Watching someone you know recover from a stroke or other serious brain insult can be extremely difficult. Cognitive deficits (including dementia), apraxia, and speech problems are among the disabilities that these patients may have to endure. At times, these impairments can make it hard to find the individual you knew before the incident in the post-accident patient. This is perhaps the most trying aspect of the experience.
Well imagine if, when you attempt to speak to a stroke survivor you knew before the stroke, you find not that they have difficulty producing speech, but that they have strangely adopted a new British (or German, Dutch, etc.) accent. While it may seem to be the lesser of two evils, you can certainly envision that it might be also be a disconcerting experience (for all parties involved).
This rare (but real) disorder is known as foreign accent syndrome. It occurs after a severe brain injury or stroke. The patient develops an abnormality of speech that seems, to most listeners, to resemble a foreign accent. A recent case, one of the first in Canada, involved a woman who had a stroke, then adopted an accent that sounded like Maritime Canadian English—a dialect the woman was previously unfamiliar with.
What exactly is going on here? At first an enigma, recent investigations into foreign accent syndrome have begun to shed some light on the mechanisms underlying the problem. According to a review article in the Journal of Neurolinguistics, “foreign accent syndrome” is actually something of a misnomer, as patients do not demonstrate a speech pattern that consistently corresponds to a particular foreign accent. Instead, they display general changes in linguistic prosody that listeners mistakenly attribute to a different dialect.
Prosody is the rhythm, stress, and intonation of speech, and disruption has an effect on overall speaking ability, but is particularly problematic to vowel production, pitch, and syllable stressing. According to the review, phoneticians who have listened to foreign accent syndrome patients have asserted that their speech doesn’t consistently resemble a foreign dialect. Instead, it fluctuates in its similarity to various languages, and even to different families of languages. Thus, the foreign accent syndrome tag may be a simplification.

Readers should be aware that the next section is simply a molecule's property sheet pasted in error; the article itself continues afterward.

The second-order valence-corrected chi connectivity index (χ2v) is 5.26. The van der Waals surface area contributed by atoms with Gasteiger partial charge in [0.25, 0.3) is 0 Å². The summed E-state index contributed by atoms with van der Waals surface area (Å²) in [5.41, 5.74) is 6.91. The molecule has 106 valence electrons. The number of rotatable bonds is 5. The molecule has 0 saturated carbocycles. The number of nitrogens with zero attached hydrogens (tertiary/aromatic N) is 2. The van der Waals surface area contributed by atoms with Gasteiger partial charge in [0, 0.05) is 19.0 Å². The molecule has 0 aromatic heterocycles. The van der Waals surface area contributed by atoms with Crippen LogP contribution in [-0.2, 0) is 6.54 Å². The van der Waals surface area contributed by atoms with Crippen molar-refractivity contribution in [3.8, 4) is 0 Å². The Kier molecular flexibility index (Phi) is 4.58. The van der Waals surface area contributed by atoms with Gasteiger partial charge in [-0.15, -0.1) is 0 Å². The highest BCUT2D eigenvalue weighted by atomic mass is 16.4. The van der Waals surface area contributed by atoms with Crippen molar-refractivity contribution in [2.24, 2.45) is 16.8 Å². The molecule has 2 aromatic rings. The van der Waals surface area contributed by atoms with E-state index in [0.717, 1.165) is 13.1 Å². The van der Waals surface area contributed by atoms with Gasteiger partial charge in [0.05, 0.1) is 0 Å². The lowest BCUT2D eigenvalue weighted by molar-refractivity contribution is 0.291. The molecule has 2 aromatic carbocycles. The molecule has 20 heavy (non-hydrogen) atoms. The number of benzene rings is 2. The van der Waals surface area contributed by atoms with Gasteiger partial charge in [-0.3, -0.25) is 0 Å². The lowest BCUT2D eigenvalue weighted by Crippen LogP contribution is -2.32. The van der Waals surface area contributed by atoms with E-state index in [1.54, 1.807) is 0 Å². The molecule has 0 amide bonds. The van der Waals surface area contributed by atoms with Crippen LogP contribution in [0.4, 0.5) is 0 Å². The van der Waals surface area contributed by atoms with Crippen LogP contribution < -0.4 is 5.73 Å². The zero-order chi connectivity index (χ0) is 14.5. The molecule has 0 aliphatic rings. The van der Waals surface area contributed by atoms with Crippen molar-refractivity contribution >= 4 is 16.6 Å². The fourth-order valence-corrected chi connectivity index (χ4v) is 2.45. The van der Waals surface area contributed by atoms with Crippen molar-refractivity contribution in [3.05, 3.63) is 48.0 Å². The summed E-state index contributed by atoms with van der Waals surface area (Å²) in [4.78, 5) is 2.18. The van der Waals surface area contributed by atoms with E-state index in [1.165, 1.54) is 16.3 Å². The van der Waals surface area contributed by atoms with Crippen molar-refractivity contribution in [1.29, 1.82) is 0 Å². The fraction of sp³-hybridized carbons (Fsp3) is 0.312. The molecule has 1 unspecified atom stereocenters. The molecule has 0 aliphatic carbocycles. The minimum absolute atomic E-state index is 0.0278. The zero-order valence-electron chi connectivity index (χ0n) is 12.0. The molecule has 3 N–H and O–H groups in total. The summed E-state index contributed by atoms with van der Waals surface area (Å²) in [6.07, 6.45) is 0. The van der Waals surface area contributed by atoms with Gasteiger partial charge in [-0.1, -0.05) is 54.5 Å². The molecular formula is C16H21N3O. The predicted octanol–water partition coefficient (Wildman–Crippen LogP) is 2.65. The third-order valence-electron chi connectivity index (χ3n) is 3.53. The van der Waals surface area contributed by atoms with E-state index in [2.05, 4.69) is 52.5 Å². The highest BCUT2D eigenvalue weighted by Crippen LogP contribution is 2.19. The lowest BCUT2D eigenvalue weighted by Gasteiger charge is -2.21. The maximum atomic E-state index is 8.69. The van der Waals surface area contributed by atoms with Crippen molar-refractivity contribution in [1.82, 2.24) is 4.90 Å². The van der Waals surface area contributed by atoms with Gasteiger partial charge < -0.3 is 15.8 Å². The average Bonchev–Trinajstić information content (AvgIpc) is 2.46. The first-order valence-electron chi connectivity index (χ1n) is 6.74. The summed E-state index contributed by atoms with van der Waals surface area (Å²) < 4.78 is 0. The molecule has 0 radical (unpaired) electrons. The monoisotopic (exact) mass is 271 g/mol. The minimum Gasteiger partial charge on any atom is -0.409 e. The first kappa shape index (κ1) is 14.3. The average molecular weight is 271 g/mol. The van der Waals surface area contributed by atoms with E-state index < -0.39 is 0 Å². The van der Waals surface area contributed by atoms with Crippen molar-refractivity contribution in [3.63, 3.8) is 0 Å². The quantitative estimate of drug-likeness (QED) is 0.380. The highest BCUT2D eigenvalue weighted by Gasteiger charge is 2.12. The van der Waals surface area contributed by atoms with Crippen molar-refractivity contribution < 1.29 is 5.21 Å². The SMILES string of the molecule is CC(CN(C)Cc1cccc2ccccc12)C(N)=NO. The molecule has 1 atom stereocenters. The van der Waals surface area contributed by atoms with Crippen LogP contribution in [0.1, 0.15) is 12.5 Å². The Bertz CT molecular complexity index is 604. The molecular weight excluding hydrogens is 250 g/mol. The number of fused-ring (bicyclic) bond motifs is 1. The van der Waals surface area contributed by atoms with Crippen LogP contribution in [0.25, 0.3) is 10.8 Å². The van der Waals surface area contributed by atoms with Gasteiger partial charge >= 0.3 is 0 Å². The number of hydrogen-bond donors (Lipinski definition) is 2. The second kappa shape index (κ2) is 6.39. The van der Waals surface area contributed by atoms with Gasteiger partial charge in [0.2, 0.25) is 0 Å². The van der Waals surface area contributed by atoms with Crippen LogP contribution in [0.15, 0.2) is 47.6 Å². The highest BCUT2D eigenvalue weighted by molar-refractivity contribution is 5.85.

It is not a surprise to learn that most cases of foreign accent syndrome appear to be associated with lesions to the left hemisphere of the brain, which is typically correlated with language. Patients usually have damage to Broca’s area, the motor strip adjacent and inferior to this region, and/or the middle frontal gyrus. Details beyond these general areas are scarce, however, leaving the specific neural basis of the syndrome largely unknown.
Probably the important take-home message at this point is that the syndrome doesn’t involve the mysterious acquisition of a foreign accent. Instead, it is a general affliction of speech that causes distortions in prosody, which are interpreted as foreign dialects by listeners. All in all, it is perhaps one of the less debilitating effects of brain injury/stroke. Regardless, one can imagine the upset it must cause at an already difficult time. Perhaps some of that distress will be assuaged in new patients by an improved understanding of the syndrome.
BLUMSTEIN, S., KUROWSKI, K. (2006). The foreign accent syndrome: A perspective. Journal of Neurolinguistics, 19 (5), 346-355. DOI:10.1016/j.jneuroling.2006.03.003